(1) Radiological signs: Two successive chest radiographs showing new or progressive lung infiltrates, in the absence of a medical history of underlying heart or lung disease, a single chest radiograph is enough.

(2) In addition, at least one of the following signs: body temperature >38.3°C without any other cause and leukocyte counts <4 × 109/L or ≥12 × 109/L.

(3) In addition, at least two of the following signs: purulent sputum, cough, dyspnea, declining oxygenation, increased oxygen requirement, or need for respiratory assistance.

Statistical analysis

Continuous variables were expressed as mean ± standard deviation (SD) or median (interquartile range, IQR), as appropriate. According to the normality of the distribution of continuous variables, the independent samples t-test or the Mann-Whitney U-test was performed. For categorical variables, frequencies were described and analyzed by the chi-square test or the Fisher exact test, as appropriate.

We selected factors as confounders follow the following principles: (1) a factor had a change in the effect estimate of more than 10%; and (2) a factor was significantly associated with the outcomes of interest. In order to mitigate the interference of potential confounding factors with the results, univariable and multivariable logistic regression analyses were conducted to further illustrate the relationship between functional outcomes 3 months after aSAH and F-NLR scores. In the crude model, no factors were adjusted. In model 1, age and gender were adjusted. In addition to age and gender, model 2 was adjusted for comorbidities, such as hypertension, hyperlipidemia, diabetes mellitus, smoking, and drinking. On the basis of model 2, we further adjusted for variables that might be related to the severity of aSAH, such as Hunt-Hess grade, WFNS grade, mFisher grade, hydrocephalus, ICH, and IVH, in model 3.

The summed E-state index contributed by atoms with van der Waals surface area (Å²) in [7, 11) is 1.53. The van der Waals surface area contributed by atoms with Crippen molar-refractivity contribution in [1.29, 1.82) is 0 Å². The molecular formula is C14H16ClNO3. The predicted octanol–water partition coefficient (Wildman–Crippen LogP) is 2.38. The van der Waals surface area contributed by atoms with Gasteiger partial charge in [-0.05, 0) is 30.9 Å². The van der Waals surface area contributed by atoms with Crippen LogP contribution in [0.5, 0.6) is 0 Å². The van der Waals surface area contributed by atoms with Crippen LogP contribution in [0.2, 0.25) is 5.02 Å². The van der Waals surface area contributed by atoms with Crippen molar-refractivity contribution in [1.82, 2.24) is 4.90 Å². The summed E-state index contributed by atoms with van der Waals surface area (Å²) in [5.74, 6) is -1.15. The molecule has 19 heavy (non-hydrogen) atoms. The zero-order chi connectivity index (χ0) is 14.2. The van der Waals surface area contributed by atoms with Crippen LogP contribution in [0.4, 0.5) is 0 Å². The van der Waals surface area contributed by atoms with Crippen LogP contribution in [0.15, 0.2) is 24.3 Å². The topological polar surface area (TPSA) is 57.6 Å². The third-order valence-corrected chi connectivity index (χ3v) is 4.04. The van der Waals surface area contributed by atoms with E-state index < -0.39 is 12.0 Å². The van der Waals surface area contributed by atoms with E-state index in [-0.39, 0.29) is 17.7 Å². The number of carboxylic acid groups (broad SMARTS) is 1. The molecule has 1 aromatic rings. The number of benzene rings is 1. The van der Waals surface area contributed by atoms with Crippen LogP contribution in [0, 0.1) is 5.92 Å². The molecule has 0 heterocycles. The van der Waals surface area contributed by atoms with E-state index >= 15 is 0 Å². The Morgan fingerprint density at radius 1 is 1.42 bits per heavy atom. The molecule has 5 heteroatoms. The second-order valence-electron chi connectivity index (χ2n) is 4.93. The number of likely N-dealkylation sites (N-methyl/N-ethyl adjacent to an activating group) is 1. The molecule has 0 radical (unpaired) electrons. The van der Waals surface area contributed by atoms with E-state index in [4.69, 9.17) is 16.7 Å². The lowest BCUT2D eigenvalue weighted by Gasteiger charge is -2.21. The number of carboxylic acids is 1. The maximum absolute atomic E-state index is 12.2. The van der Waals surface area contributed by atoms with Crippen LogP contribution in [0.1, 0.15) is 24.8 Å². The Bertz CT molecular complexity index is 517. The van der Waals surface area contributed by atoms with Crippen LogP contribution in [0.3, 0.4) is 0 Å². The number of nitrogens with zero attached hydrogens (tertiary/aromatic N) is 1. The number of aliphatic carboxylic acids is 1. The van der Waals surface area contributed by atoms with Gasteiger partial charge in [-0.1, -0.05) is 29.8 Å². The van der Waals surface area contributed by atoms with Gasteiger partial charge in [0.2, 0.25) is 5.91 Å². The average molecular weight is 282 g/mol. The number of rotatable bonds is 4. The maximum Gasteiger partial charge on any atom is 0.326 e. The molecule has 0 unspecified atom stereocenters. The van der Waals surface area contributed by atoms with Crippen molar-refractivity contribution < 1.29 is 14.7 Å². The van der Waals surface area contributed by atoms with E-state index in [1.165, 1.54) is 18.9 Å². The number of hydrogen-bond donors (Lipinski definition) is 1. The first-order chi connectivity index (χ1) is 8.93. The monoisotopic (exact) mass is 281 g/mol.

All factors with p < 0.05 in univariable analysis were included in a backward stepwise multivariable logistic regression to identify independent prognostic factors associated with unfavorable outcomes 3 months after aSAH. In order to understand the performance of prognostic factors better, an ROC curve analysis was performed. The area under the curve (AUC) was calculated to evaluate the performance of each variable. The optimal cutoff value was determined by using the maximization of Youden's index. According to the optimal cutoff value of the F-NLR score, patients were divided into two groups, the low F-NLR score (0 points) group and the high F-NLR score (1–2 points) group. To minimize confounding bias, 1:1 propensity score matching (PSM) was performed with caliper 0.15 to adjust for imbalances of different clinically relevant parameters, such as the presence of ICH and IVH, diabetes mellitus, hydrocephalus, pneumonia, Hunt-Hess grade, WFNS grade, GCS score, and mFisher grade, between the two groups. Statistical analyses were performed using software SPSS 25.0 (SPSS Inc., Chicago, IL, USA). p < 0.05 was considered statistically significant.

Results

Patient characteristics